Another Acquisition

Picked this up today

Because I like (some) poetry for one and I like to expand my understanding of language and use. Should be a fun read!


11 thoughts on “Another Acquisition

  1. In graduate school, the first paper I ever wrote was a ten-pager on Steven’s poem, A High-Toned Old Christian Woman.* The class was Literary Criticism** and I took three quarters of it (the max offered) because the instructor was more like a philosopher than an English teacher and his classes were so mentally stimulating they became an addiction.

    Of course, I had read and had written about poetry as an undergraduate, but I’d never analyzed a poem as thoroughly before. That’s when that literary form really began to make sense to me as an art.


    The class was not just about poetry. Its organizing principle was the history of aesthetic theory in Western civilization.

    1. One wonders what Stevens would think of the bawdiness this many years later. It probably had some smack, or value to shock, almost a hundred years ago. Now, my first thought is” Madame, for God’s sake, cross your legs and conceal that cooch!”

      1. I quip, but I do acknowledge his skill with words sans what he is trying to say. Which is actually pretty clear, I believe. Perhaps it is easier two generations after the sexual revolution and in post-Christian society.

  2. I hear you. “Squiggling of saxophones” = jazz (relatively new when Stevens wrote the poem) = THE DEVIL’S MUSIC !!! (according to the generation of the woman being addressed in the poem).

    1. Little did those poor women know. If they knew young people would be listening to Cannibal Corpse’s (don’t bother giving it a listen, I am telling you it is noise, shit and junk) Fucked with a Knife, or Post Mortal Ejaculation, in the future, they would have died on the spot.

      One wonders (when the sound of jazz can bore one in an elevator nowadays) what they heard that was diabolical – for surely we, now, know that was not diabolical because we have actually heard diabolical music!

      Of course it is purposefully meant to sound diabolical. a significant part of the population is still screaming down the woman from that poem though even her ghost has dimmed and faded away.

      The case was better against rock music although find someone that can still hear something sinister in Chuck Berry – I am going to segue into another comment below…

  3. Of the Devils’s Music. I was having, years ago, many years ago, a conversation with a fellow Objectivist about rock music. His view was that it was bad for society in the ideas and ideals (he called them anti-ideals and sometimes they are) that it generally advocated – sex, drugs, violence, etc. I didn’t hold to the same view, although I agreed romanticizing such things to impressionable youths is doing no one any favors. But he took the form itself as a sign of social decline.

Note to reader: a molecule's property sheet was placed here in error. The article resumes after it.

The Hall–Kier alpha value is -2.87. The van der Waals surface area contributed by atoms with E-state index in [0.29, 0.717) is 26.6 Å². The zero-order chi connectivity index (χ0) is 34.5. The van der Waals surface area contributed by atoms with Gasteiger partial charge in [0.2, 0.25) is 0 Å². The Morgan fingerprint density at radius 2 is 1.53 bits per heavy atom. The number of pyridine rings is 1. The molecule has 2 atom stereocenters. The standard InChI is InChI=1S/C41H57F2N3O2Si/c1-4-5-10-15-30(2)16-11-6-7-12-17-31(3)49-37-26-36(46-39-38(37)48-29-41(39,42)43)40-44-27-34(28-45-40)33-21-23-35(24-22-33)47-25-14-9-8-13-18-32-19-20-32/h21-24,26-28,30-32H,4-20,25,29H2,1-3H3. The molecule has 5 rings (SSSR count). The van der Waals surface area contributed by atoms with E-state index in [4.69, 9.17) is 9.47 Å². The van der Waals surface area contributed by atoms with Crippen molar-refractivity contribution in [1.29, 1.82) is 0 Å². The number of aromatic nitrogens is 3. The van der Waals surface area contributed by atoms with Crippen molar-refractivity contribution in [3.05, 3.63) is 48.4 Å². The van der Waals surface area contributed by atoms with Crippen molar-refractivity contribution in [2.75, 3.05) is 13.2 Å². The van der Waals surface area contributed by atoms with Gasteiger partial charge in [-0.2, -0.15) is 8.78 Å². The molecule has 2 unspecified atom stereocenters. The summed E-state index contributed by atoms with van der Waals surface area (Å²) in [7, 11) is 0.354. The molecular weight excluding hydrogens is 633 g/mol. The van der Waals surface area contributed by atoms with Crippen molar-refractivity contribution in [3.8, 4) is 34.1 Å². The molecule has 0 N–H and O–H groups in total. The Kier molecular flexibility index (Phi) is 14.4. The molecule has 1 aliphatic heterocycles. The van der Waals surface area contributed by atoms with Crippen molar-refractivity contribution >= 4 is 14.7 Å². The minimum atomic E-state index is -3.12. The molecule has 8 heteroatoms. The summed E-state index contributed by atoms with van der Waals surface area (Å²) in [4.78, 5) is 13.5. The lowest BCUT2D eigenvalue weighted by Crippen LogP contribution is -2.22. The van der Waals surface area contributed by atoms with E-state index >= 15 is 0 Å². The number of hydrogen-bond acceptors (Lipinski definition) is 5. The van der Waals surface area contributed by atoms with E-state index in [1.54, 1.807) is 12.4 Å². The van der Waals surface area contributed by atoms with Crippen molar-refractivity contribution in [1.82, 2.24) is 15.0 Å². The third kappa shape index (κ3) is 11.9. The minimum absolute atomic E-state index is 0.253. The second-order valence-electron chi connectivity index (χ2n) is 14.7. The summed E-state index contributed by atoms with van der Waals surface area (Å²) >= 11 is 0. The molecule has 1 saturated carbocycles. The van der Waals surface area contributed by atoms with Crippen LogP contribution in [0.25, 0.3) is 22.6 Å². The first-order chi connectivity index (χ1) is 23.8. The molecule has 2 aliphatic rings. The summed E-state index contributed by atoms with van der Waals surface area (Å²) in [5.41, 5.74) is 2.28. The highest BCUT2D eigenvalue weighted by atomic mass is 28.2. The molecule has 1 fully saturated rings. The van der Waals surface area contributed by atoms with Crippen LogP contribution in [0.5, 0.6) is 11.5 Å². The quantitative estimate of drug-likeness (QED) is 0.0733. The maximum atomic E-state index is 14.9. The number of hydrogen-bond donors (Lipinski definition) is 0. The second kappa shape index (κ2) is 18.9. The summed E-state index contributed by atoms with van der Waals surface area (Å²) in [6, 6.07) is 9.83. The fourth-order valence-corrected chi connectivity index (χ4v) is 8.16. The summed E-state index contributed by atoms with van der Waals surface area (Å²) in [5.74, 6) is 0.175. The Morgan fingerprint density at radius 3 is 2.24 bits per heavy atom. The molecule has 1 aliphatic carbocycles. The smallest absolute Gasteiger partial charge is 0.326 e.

I argued it was a victim of social decline. And the vast stupidity of it was not inherent, but a reflection of an increasingly stupid culture.

    Not all things that make up a time are not of necessity tied. Rock music was largely a technological advance. If we put the discoveries of Volta, Faraday and others a century earlier than they happened, likely the electric guitar would have been invented that much earlier. And, perhaps, the music that would have been made around it would have been around subjects like mining and railroads and putting down those rascally Indians. It is just like the advances in rhythm, notation and polyphony in the middle ages were put in the service, predominantly, of religious music and sentiments.

    Can you imagine how ridiculous music would have been with electricity back in the Gregorian chant era?

  4. “You can’t just bend notes like that! It’s unnatural, I tell you! And don’t get me started on those jungle rhythms….”

    I guess the questions are: How far can the note be bent? When does art slide into decadence? Who defines decadence? Can things considered decadent be used as artistic elements in a larger work?

    I once knew someone who said Eastwood’s “Unforgiven” was a terrible movie because there were no real “good guys” in it.

    1. All great questions (except the string bending one; the answer to that is: up to the point before it snaps) perhaps I’ll post them as discussion questions next week.

      We used to have people pop over here once in a while from Mr. Wright’s site but he has since moved his comment sections onto Disqus so it has been pretty quiet… not that it was ever very loud.

  5. I must confess my own prudishness. Although I’ve heard every verbal vulgarity known to the saltiest drill instructor, I’m always irked by guys casually — and in most such cases, frequently — using the F word around women and children.

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